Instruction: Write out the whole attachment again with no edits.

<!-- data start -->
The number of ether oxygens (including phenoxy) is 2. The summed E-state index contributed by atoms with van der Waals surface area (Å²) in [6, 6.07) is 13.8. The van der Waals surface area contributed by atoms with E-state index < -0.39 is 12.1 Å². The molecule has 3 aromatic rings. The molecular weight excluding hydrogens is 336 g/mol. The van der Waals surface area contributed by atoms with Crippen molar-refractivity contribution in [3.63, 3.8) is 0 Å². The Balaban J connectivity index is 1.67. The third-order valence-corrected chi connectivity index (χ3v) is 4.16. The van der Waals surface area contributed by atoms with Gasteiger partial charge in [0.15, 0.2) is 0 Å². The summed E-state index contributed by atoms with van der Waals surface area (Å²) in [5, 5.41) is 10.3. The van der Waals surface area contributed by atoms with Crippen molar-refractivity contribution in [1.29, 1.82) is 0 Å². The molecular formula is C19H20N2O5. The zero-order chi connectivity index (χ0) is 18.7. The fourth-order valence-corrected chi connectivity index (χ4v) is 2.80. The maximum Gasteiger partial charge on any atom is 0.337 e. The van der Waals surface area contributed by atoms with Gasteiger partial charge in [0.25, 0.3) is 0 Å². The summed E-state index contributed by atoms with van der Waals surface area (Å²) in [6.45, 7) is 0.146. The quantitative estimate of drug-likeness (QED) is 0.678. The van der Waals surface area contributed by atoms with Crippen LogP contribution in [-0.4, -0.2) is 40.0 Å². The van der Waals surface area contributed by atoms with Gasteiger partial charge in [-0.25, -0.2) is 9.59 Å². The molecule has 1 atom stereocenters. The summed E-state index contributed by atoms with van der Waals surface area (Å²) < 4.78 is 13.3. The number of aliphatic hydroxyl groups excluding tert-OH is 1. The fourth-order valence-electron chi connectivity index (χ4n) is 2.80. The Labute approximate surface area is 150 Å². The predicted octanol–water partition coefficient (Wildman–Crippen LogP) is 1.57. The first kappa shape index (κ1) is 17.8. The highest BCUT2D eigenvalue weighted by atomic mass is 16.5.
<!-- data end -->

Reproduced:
The number of ether oxygens (including phenoxy) is 2. The summed E-state index contributed by atoms with van der Waals surface area (Å²) in [6, 6.07) is 13.8. The van der Waals surface area contributed by atoms with E-state index < -0.39 is 12.1 Å². The molecule has 3 aromatic rings. The molecular weight excluding hydrogens is 336 g/mol. The van der Waals surface area contributed by atoms with Crippen molar-refractivity contribution in [3.63, 3.8) is 0 Å². The Balaban J connectivity index is 1.67. The third-order valence-corrected chi connectivity index (χ3v) is 4.16. The van der Waals surface area contributed by atoms with Gasteiger partial charge in [0.15, 0.2) is 0 Å². The summed E-state index contributed by atoms with van der Waals surface area (Å²) in [5, 5.41) is 10.3. The van der Waals surface area contributed by atoms with Crippen molar-refractivity contribution in [1.29, 1.82) is 0 Å². The molecular formula is C19H20N2O5. The zero-order chi connectivity index (χ0) is 18.7. The fourth-order valence-corrected chi connectivity index (χ4v) is 2.80. The maximum Gasteiger partial charge on any atom is 0.337 e. The van der Waals surface area contributed by atoms with Gasteiger partial charge in [0.25, 0.3) is 0 Å². The summed E-state index contributed by atoms with van der Waals surface area (Å²) in [6.45, 7) is 0.146. The quantitative estimate of drug-likeness (QED) is 0.678. The van der Waals surface area contributed by atoms with Crippen LogP contribution in [-0.4, -0.2) is 40.0 Å². The van der Waals surface area contributed by atoms with Gasteiger partial charge in [-0.25, -0.2) is 9.59 Å². The molecule has 1 atom stereocenters. The summed E-state index contributed by atoms with van der Waals surface area (Å²) < 4.78 is 13.3. The number of aliphatic hydroxyl groups excluding tert-OH is 1. The fourth-order valence-electron chi connectivity index (χ4n) is 2.80. The Labute approximate surface area is 150 Å². The predicted octanol–water partition coefficient (Wildman–Crippen LogP) is 1.57. The first kappa shape index (κ1) is 17.8. The highest BCUT2D eigenvalue weighted by atomic mass is 16.5.